venerdì 26 marzo 2010

Mechanical thrombectomy of the MCA











Findings

Figure 1: CT angiography of the head demonstrates a left MCA occlusion at the distal M1 area. There is visualization of distal vessels with filling by collaterals.

Figure 2, Figure 3, Figure 4, and Figure 5: CT perfusion images demonstrate increased transit time and poor flow in the left MCA territory. There is poor flow in the right posteroparietal region. There is generally preserved blood volume except for decreased volume in the left posterior watershed area. These findings are compatible with ischemia with some areas of infarct and fairly large area of preserved viability.

Diagnostic/therapeutic cerebral angiogram findings: Digital angiography confirms that the left M1 segment is occluded at its mid-portion (Figure 6). Subsequently, the Merci catheter is deployed in the region of the thrombus (Figure 7). Following Merci thrombectomy, there is recanalization of the left M1 segment of the middle cerebral artery (Figure 8).


Diagnosis: Mechanical thrombectomy of the MCA


Catheter-directed thrombectomy systems can be successfully applied towards salvaging areas of reversible ischemia detected on cerebral perfusion imaging.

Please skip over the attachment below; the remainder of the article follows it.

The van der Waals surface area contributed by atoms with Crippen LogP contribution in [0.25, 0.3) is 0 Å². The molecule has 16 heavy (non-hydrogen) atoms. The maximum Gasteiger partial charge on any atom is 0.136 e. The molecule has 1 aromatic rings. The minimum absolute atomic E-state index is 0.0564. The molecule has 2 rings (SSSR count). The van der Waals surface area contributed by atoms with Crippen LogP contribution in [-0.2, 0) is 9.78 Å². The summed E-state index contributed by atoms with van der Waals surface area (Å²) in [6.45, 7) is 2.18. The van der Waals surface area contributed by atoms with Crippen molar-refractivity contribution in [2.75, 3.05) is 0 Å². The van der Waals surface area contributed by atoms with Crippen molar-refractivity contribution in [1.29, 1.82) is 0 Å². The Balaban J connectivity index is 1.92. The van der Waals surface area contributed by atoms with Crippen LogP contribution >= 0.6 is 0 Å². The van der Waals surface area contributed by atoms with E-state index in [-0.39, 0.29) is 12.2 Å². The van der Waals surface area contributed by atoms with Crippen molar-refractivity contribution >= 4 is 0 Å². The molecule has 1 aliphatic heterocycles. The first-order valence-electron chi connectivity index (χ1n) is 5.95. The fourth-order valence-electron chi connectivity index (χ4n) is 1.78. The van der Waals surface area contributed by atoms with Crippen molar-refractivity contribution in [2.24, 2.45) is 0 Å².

The MERCI catheter thrombectomy technique involves insinuating the catheter’s coiled tip beyond the thrombus and then retracting the catheter, thereby extracting the clot material.

Until recent years, intravenous recombinant tissue plasminogen activator (TPA) administered within three hours following symptom onset was the only FDA approved treatment for acute stroke. However, mechanical thrombectomy has since emerged as an effective treatment option for acute cerebral ischemia. Indeed, satisfactory results have been achieved with mechanical thrombectomy in some patients that present beyond the time period for intravenous TPA administration has passed, up to about 8 hours. Specifically recanalization rates of nearly 70% have been reported using mechanical thrombectomy.

Various catheter-based devices and techniques have now been devised for mechanical thrombectomy in the cerebral arteries. Some of these include the use of a snare, the alligator retrieval system, the Phenox clot retriever, the Merci catheter, among others.

The Merci catheter thrombectomy technique consists of obtaining femoral artery access, guidewire insertion, and advancement of the catheter to the site of occlusion. Subsequently, the balloon is inflated and the coiled tip of the catheter is passed across the clot and engaged under angiography. The mesh helps trap thrombus material. Clot is retracted into the balloon guide catheter and out of the body. Finally, the balloon is deflated, thereby restoring blood flow.

The main complication of mechanical thrombectomy is intracranial hemorrhage, which occurs in an estimated 5 to 10% of patients.

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